To begin with, I apologize for the delayed posts. I do not have wifi at the compound, only at Les and Rita’s house, so I was unable to post until I got the password. If you need to get in contact with me, I can text and if you’re reading this blog, you most likely have my contact information to do so. If you don’t, do not hesitate to drop your information off on the ‘contact’ page on my blog and I will try and connect with you as soon as possible.
Today was a lovely day in Guatemala. We were blessed with absolutely gorgeous weather! I thank God for His wonderful creation and the amazing things He creates for our pleasure and joy. The variety of plants that God has created on this earth is overwhelming and just demonstrates the awesomeness of our savior Jesus Christ. We woke up bright and early at 6:30 this morning. I felt quite rested, although I could have gotten more sleep even after 10 hours of sleep. The girls and I got dressed and ready for the day and had a short time of prayer before heading down the hill to the guest house/dining room. There we met some of the other teams (i.e. the medical team) and had a wonderful breakfast of french toast and fruit. All the food is prepared by Hugo and his wife Claudia. Interestingly, Les and Rita do not hire people unless they are Christians, so it’s amazing that even the garden workers and cooks and staff are all brothers and sisters in Christ. It’s amazing to see how going to a different country, with a different language and culture, may be different and strange and new, however, our bond that we have within Christ is so powerful and impactful. I have more in common with these Guatemalans than I do with people in Coloardo and I believe that’s a beautiful thing about the Gospel. How it can unite people so firmly!
After breakfast, we were invited to attend the staff meeting. Now, it wasn’t a normal boring staff meeting. Becuase this ministry is actually based in Canada, one of the teams that is down here is actually part of the Canadian staff. This staff meeting was different because we were able to hear the Guatemalan staff’s testimonies and how they got involved in the ministry. Their stories were incredible and seeing God work in their lives to bring them not only to Christ but also to this ministry and seeing the work of God’s hand throughout the entire place is simply incredible. Directly afterwards we went to Les and Rita’s house and had a lunch of grilled cheese and home-grown tomato soup. Yes we’re in Guatemala, but we got a wonderful taste of home 🙂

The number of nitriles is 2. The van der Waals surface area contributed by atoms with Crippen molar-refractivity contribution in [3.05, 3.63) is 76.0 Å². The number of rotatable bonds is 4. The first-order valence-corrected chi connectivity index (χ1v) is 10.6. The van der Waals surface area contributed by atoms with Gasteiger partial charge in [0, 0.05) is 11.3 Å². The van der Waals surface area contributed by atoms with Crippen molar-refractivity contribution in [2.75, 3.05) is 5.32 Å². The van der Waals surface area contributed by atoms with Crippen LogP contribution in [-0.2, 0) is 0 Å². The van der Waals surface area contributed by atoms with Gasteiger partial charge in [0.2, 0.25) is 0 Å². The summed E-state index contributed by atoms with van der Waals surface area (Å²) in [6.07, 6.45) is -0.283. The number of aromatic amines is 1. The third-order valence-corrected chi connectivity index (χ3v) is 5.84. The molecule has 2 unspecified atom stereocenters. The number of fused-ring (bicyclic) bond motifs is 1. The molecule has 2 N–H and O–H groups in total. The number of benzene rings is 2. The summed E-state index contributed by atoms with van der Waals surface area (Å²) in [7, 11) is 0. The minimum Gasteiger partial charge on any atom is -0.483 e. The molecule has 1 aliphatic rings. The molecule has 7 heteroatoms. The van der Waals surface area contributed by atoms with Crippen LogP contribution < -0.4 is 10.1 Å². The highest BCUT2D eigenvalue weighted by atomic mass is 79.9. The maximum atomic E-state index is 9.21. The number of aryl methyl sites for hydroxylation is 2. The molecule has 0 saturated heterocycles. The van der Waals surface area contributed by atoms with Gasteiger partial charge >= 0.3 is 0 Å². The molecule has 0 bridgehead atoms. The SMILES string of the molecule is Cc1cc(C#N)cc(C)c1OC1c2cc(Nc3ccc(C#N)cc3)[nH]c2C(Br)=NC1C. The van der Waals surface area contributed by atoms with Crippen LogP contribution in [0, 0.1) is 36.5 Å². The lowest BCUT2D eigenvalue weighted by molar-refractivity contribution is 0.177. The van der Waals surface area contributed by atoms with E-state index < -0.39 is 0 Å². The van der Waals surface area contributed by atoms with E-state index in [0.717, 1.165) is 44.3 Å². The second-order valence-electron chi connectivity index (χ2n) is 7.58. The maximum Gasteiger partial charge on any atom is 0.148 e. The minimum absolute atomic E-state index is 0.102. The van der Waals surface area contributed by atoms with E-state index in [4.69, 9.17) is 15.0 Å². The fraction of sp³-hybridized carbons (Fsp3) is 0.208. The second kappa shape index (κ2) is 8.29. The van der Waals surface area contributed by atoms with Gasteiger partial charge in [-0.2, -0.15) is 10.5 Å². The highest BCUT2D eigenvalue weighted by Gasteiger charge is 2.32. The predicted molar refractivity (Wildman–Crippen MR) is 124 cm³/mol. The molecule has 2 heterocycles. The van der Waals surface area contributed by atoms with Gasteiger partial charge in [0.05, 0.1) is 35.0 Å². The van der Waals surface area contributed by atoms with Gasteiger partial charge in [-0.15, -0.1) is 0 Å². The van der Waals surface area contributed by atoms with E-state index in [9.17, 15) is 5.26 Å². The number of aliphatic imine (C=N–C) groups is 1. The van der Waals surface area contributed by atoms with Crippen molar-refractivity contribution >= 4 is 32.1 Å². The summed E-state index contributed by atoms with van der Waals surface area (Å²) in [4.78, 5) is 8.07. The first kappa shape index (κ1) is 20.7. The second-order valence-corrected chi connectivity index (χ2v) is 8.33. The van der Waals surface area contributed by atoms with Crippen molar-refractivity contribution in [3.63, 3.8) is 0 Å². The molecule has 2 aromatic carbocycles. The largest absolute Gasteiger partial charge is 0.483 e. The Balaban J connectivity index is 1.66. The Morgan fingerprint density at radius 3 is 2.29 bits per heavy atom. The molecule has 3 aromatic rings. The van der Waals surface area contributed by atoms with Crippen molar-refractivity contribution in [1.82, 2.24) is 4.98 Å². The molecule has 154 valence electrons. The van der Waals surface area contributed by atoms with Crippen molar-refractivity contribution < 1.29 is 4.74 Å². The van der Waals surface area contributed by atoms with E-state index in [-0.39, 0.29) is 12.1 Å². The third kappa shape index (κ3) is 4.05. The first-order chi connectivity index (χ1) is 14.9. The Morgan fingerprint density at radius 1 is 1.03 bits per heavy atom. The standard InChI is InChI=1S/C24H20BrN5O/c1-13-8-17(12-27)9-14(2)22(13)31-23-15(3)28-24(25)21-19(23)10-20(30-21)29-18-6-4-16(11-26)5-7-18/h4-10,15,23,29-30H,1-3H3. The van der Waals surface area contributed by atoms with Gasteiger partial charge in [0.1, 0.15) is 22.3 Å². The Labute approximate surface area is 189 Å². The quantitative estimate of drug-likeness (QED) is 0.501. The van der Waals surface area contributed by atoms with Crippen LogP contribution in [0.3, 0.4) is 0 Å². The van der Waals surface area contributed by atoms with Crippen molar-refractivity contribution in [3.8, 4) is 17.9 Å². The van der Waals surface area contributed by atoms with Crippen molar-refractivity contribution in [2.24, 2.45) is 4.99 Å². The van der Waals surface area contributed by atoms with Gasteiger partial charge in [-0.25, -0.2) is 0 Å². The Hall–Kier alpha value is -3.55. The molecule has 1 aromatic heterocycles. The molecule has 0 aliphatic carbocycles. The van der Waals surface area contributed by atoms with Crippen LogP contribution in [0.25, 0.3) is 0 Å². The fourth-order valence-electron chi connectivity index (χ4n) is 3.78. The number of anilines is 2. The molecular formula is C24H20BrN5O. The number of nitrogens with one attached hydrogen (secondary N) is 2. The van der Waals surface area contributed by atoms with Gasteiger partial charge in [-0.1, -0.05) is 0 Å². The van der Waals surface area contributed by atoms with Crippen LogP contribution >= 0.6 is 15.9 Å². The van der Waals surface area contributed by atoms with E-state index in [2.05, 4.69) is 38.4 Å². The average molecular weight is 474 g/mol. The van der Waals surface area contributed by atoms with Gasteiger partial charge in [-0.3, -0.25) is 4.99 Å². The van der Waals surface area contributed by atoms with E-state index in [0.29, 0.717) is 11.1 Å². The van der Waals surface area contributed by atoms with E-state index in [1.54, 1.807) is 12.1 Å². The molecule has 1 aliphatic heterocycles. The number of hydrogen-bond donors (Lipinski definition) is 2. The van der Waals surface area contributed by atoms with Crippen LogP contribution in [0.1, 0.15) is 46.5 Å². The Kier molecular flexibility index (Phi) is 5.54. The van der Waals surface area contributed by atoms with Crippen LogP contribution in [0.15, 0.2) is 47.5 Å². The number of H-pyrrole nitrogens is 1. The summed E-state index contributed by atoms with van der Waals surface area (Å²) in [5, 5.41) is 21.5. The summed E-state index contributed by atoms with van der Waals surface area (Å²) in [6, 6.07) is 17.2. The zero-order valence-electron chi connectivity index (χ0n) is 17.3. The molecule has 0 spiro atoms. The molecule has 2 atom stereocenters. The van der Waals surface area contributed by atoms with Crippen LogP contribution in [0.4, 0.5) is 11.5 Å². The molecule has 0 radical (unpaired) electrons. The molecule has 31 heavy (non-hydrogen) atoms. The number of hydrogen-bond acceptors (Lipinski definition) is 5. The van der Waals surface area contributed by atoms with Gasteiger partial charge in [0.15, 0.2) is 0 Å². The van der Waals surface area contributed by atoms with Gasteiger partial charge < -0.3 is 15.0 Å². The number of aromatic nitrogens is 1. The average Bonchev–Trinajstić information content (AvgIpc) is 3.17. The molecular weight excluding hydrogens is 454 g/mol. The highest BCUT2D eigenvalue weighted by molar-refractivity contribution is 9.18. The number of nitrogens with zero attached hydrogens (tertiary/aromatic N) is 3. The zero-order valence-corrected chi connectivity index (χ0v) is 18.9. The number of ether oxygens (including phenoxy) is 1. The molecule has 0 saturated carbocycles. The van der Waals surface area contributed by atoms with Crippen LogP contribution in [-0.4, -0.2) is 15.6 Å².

After lunch, we got dressed for our first day of teaching! Although we weren’t teaching English, we were teaching music for three hours. This is a ministry that we will be bringing to the kids three times a week for six weeks! I am excited to share music with them! We were driven by Wilson, a Guatemalan who doesn’t speak any English. Already being able to talk with some staff I have noticed my understanding and my speaking to be getting better. Upon arrival at the school in Tactic, we were taken to the music teacher. I believe his name was Alec, but I can’t remember quite straight. He showed us the minimal instruments they had and the names of the students we will be teaching. All of us girls play some instrument or other. I play and teach violin and piano and I had heard there was a cello, so when I was at home I thought, why not plink around on one. I had borrowed a friends’ and can play some pretty basic stuff. However, it seems in Guatemala maybe actually means yes. So…..since I was the only one of our group that remotely sorta knew how to play, I was assigned to teach ALL of the cello students. That was my first real shock of, wow, I’m actually teaching and I’m teaching something I have no idea how to play as well as in a different language that I can speak intermediately. My first student, however, was a young girl who played piano. Our lesson went really great and I could tell that while our communication wasn’t the greatest, she just wanted to learn how to play piano. Afterwards came my hour and a half of cello lessons. I had a boy who was about 15 or so and he could play some actual songs. My biggest challenge wasn’t teaching the cello, I was surprised at how well I could actually teach it and that was a a reminder that God is always near and always with me and Sara and I had prayed before we taught as we were getting really nervous, it was the the fact that they don’t think in ABCDEFG notes. They have been taught in Do, Re, Mi, Fa, So, La, Si (Ti). That was a big learning curve for me, but David (my first cello student) was very forgiving and kind at my probably many blunders. After that I had two students at one time. They were older as well, probably my age or even maybe older. The girls’ name was Natia and I don’t remember the guys’ name. (oops…) Anyway, they were more advanced than I ever expected. To be honest, they were probably better than me. However, we just learned some hymns (Yes, I did play along and was amazed at how well I could play, considering I have had no lessons.) After our lessons, we had a quick deprief with Wilson and the music teacher (in Spanish of courfse) and then headed back to the ministry.
Once there, we basically went straight to supper in the didning room. It was a quiet evening, so we went back to our rooms and hadan orientation meeting with Julie (her husband Julio is in charge of hospitality) and a couple other people from a different team. For about an hour after the orientation, the girls and I had a lovely fellowship time just talking with each other. Then we went to bed. I am ready for another full day! Praise God everything went smoothly today.
In Christ Always,